Why Study Mathematics?

Mathematical researchers puzzle over problems of consistency, the nature of truth, and problems of logic. Learning these skills gives you the ability to transfer mathematical methods to many different applications, which expands your life and career opportunities in the field of mathematics and beyond. The mission of the mathematics program at Wheaton College is to prepare students to be transforming agents of Christ in a needy world beset by difficult problems.

majors - mathematics and applied mathematics
full-time faculty

Why Study Mathematics at Wheaton?

Located on the main floor of Wheaton’s science building, mathematics students and faculty interact with physical and biological scientists, geologists, and social scientists, as well as other disciplines at the intellectual crossroads of Wheaton’s curriculum to develop cross-disciplinary approaches to problem-solving.

The mathematics curriculum presents the basic concepts and methods in modern mathematics, develops your ability to think critically and logically, and gives you the ability to apply these ideas to other disciplines.

Our faculty are experts in their fields of specialization, such as the history and foundation of mathematics, theoretical statistics, math modeling, discrete math, cryptography, fractal geometry, and chaos theory, to name a few. In addition to their vast expertise, faculty cultivate relationships with each of their students. Professors in the mathematics program are committed to helping you succeed.

Recent graduates have undertaken careers in actuarial science, teaching, finance, economics, business, and statistics. No matter their eventual fields of service, all are prepared to apply their problem-solving and analytical skills to a world filled with complex problems. Alumni have attended top graduate schools in mathematics, statistics, biostatistics, education, computer science, physics or other related disciplines.

You'll have various opportunities for growth at Wheaton, including

  • Funded summer research and internships
  • Faculty mentoring relationships
  • Tutoring local middle school and high school students
  • Student employment as a teaching assistant
  • Participate in local, national, and international mathematics competitions (Putnam Exam, The Mathematical Contest in Modeling, The ACCA Calculus contest)
  • Study Abroad: Budapest Semester in Mathematics
  • Arithmos, our student-sponsored a math club, which hosts weekly dinners, social events, training for math competitions, guest speakers and more

What Will I Learn?

  • The traditional Mathematics major offers excellent preparation for a career in industry (such as finance or actuarial science), graduate school in mathematics or statistics, or secondary education. The mathematics major is well suited to be combined with other majors such as computer science, physics, or economics.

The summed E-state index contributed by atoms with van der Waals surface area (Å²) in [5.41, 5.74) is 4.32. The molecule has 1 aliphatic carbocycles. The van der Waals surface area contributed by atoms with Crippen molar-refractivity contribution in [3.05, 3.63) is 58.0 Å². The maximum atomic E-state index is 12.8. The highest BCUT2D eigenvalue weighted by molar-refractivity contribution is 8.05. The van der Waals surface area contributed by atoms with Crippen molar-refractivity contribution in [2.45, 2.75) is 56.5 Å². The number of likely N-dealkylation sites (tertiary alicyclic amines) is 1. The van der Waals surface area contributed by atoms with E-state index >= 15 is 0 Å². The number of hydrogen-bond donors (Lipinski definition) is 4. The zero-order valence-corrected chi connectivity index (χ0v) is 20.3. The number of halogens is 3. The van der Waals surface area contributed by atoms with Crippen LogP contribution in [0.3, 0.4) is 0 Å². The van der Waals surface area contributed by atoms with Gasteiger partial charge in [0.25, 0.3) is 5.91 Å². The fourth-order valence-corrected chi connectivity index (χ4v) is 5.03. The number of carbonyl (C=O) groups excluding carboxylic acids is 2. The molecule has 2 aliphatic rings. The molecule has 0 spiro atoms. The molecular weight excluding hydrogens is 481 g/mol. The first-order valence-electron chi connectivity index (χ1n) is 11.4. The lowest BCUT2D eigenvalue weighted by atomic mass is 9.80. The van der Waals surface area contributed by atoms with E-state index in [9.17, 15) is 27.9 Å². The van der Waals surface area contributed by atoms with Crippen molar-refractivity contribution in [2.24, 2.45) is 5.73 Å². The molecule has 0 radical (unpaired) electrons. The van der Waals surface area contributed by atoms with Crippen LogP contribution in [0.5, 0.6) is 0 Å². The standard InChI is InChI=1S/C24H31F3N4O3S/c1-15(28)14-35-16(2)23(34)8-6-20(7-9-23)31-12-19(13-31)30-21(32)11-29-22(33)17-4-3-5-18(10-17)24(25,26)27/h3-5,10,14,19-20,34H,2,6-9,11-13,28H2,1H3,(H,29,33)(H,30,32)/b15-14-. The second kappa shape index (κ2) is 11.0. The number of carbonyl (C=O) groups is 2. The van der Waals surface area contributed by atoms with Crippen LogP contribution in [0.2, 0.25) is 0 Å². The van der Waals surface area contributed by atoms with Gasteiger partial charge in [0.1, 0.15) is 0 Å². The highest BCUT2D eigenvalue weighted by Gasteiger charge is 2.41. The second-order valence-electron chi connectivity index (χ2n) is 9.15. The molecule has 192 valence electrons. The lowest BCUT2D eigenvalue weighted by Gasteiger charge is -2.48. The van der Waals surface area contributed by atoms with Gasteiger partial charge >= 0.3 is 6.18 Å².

• The Applied Mathematics major offers a thorough mathematics program combined with related courses that address developing world problems within the context of redemptive ministry. The program is flexible and allows you to choose an applied field of emphasis.

You can complete a Mathematics minor by taking 20 hours of select mathematics courses listed 200-level and above.


Consult the course catalog for full listing of current courses available in this field.

Possible Careers for Mathematicians

Professional mathematicians are rarely called “mathematicians.” Instead, their titles usually refer to the fields where they work and apply their mathematical training, for example “computational pharmacologist,” “mathematical neurobiologist,” or “financial numerical analyst.” The Center for Vocation and Career will be happy to help you explore the many career options available to you with this flexible degree.

  • Chemical and Pharmaceutical Manufacturers
  • Communications Services Providers
  • E-commerce and Internet-Related Systems Providers
  • Engineering Research Organizations
  • Federally Funded Contractors
  • Financial Service and Investment Management Firms
  • Government Labs, Research Offices, and Agencies
  • Insurance Agencies
  • Medical Device Companies
  • Transportation Service Providers

Although the job descriptions vary widely, applied mathematicians are primarily involved in problem-solving, using existing mathematical techniques or designing and creating new mathematical tools. The demand for professionals with a deep mathematical knowledge is growing in many industries, and particularly in some emerging fields, such as:

  • Climatology
  • Computer Animation and Digital Imaging
  • Data Mining and Data Privacy
  • Ecology, Epidemiology, Environment
  • Finance and Economics
  • Systems Biology and Computational Pharmacology
  • Duke University
  • Harvard University
  • Indiana University
  • Northwestern University
  • Pennsylvania State University
  • Purdue University
  • Southern Methodist University
  • University of Cambridge
  • University of Chicago
  • University of Illinois Urbana-Champaign
  • University of Wisconsin-Madison
  • Vanderbilt University
Being a Teaching Assistant for the Math Department provides opportunities to better master material from classes I have taken while giving me invaluable experience for graduate school. It also helps me to learn how to better communicate ideas to the other students I work with. — Erica Swain '17, Houston, Texas
At Wheaton I found my community in the Math department where our professors fostered an environment of teamwork, encouraging us to work through difficult material with our peers. — Amanda Hug '10